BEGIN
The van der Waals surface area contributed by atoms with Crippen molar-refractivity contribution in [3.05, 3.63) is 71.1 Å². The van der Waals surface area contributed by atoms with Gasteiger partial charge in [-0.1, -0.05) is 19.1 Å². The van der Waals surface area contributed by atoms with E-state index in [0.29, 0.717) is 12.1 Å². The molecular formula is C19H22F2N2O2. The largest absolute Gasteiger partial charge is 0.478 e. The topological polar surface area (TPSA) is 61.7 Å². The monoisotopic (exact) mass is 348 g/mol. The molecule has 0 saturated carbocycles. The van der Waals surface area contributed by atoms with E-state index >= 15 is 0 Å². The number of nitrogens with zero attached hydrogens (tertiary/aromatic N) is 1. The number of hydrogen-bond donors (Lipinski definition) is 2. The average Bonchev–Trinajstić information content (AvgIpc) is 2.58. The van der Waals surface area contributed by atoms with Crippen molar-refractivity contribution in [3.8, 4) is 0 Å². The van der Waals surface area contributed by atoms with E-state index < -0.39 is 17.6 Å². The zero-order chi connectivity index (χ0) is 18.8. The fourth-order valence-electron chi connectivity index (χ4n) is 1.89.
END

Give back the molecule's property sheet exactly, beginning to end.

The van der Waals surface area contributed by atoms with Crippen molar-refractivity contribution in [3.05, 3.63) is 71.1 Å². The van der Waals surface area contributed by atoms with Gasteiger partial charge in [-0.1, -0.05) is 19.1 Å². The van der Waals surface area contributed by atoms with E-state index in [0.29, 0.717) is 12.1 Å². The molecular formula is C19H22F2N2O2. The largest absolute Gasteiger partial charge is 0.478 e. The topological polar surface area (TPSA) is 61.7 Å². The monoisotopic (exact) mass is 348 g/mol. The molecule has 0 saturated carbocycles. The van der Waals surface area contributed by atoms with E-state index >= 15 is 0 Å². The number of nitrogens with zero attached hydrogens (tertiary/aromatic N) is 1. The number of hydrogen-bond donors (Lipinski definition) is 2. The average Bonchev–Trinajstić information content (AvgIpc) is 2.58. The van der Waals surface area contributed by atoms with Crippen molar-refractivity contribution in [3.8, 4) is 0 Å². The van der Waals surface area contributed by atoms with E-state index < -0.39 is 17.6 Å². The zero-order chi connectivity index (χ0) is 18.8. The fourth-order valence-electron chi connectivity index (χ4n) is 1.89.